Tax credit in Canada for US estate taxes paid 

While Canada allows a tax credit for foreign income tax paid on foreign-source income, this tax credit is not available for US estate tax paid since it is not an income tax. However, some potential tax relief may be available under the Treaty. 

Minimizing your US Estate tax exposure 

There may be some tax planning strategies available to minimize US estate tax. However, in considering these strategies, it would be very important to obtain professional cross-border tax and legal advice to ensure that the strategy is appropriate in your situation and that the complexity, costs and risks involved are properly weighed or assessed. 

Possible strategies include: 

  • Marital Credit
  • Non-Recourse Mortgage
  • Charitable Donations

Other Possible Strategies

  • Owning US assets jointly 
  • Split interest purchase. 
  • Holding US property through a Canadian trust 
  • Holding US assets through a Canadian corporation 
  • Holding US property through a Canadian partnership

US gift tax & US generation skipping transfer tax 

It is possible that US gift tax and/or US generation skipping transfer tax could apply in certain circumstances. Professional advice should be obtained when you are considering gifting US situs property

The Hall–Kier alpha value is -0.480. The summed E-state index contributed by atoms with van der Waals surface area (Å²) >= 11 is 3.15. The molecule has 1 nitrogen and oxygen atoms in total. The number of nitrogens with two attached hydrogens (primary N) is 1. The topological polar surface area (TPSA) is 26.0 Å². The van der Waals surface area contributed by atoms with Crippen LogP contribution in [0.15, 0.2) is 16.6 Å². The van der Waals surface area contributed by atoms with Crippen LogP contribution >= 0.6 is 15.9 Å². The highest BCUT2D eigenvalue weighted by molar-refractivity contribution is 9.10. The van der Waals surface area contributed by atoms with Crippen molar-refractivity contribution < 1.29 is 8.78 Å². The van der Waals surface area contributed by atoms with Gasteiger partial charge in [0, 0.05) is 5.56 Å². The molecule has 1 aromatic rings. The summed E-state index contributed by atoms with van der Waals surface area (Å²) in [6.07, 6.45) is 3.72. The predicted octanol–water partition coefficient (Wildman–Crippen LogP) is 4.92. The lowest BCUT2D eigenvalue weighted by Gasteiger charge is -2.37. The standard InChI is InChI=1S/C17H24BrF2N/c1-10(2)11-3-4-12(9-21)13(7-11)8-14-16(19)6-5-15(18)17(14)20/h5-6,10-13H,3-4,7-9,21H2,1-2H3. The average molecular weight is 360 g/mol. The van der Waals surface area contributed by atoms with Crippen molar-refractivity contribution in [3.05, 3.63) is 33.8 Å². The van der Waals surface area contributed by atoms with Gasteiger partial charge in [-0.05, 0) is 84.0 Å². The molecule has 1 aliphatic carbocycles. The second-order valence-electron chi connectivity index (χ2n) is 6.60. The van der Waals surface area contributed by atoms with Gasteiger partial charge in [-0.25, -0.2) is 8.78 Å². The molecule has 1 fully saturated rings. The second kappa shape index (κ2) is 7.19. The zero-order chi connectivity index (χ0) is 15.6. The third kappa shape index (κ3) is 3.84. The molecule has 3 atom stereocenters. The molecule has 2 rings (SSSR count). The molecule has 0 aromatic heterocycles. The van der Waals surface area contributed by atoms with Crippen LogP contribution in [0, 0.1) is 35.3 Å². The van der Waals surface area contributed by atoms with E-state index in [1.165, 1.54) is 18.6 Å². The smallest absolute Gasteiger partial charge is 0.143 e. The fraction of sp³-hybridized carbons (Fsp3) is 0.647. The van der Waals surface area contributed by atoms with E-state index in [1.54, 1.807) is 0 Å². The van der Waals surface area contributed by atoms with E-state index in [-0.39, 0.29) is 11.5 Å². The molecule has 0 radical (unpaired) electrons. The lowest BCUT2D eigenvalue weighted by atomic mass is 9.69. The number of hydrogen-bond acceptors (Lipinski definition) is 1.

Conclusion 

If you are a Canadian who owns US situs property, US estate tax may be payable on your death. However, with proper planning, in consultation with qualified cross-border tax advisors, it is possible that this potential tax liability could be reduced. 

There are many complex issues and options to consider when dealing with the interaction of Canadian and US taxation. This is only a very brief overview of one aspect of these issues. We recommend that you obtain advice from qualified cross-border tax advisors to ensure that you optimize your Canadian and US tax situation.

 Although this material has been compiled from sources believed to be reliable, we cannot guarantee its accuracy or completeness. All opinions expressed and data provided herein are subject to change without notice. The information is provided solely for informational and educational purposes and is not intended to provide, and should not be construed as providing individual financial, investment, tax, legal, or accounting advice. Professional advisors should be consulted prior to acting on the basis of the information contained herein.

Assante advisory services are offered through Assante Capital Management Ltd. and Assante Financial Management Ltd. Assante Capital Management Ltd. is a member of the Canadian Investor Protection Fund and Investment Industry Regulatory Organization of Canada. Assante is an indirect, wholly-owned subsidiary of CI Financial Corp. (“CI”). The principal business of CI is the management, marketing, distribution and administration of mutual funds, segregated funds and other fee-earning investment products for Canadian investors through its wholly-owned subsidiary CI Investments Inc. Wealth planning services may be provided by an accredited Assante advisor or by the professionals of the Wealth Planning Group of United Financial, a division of CI Private Counsel LP.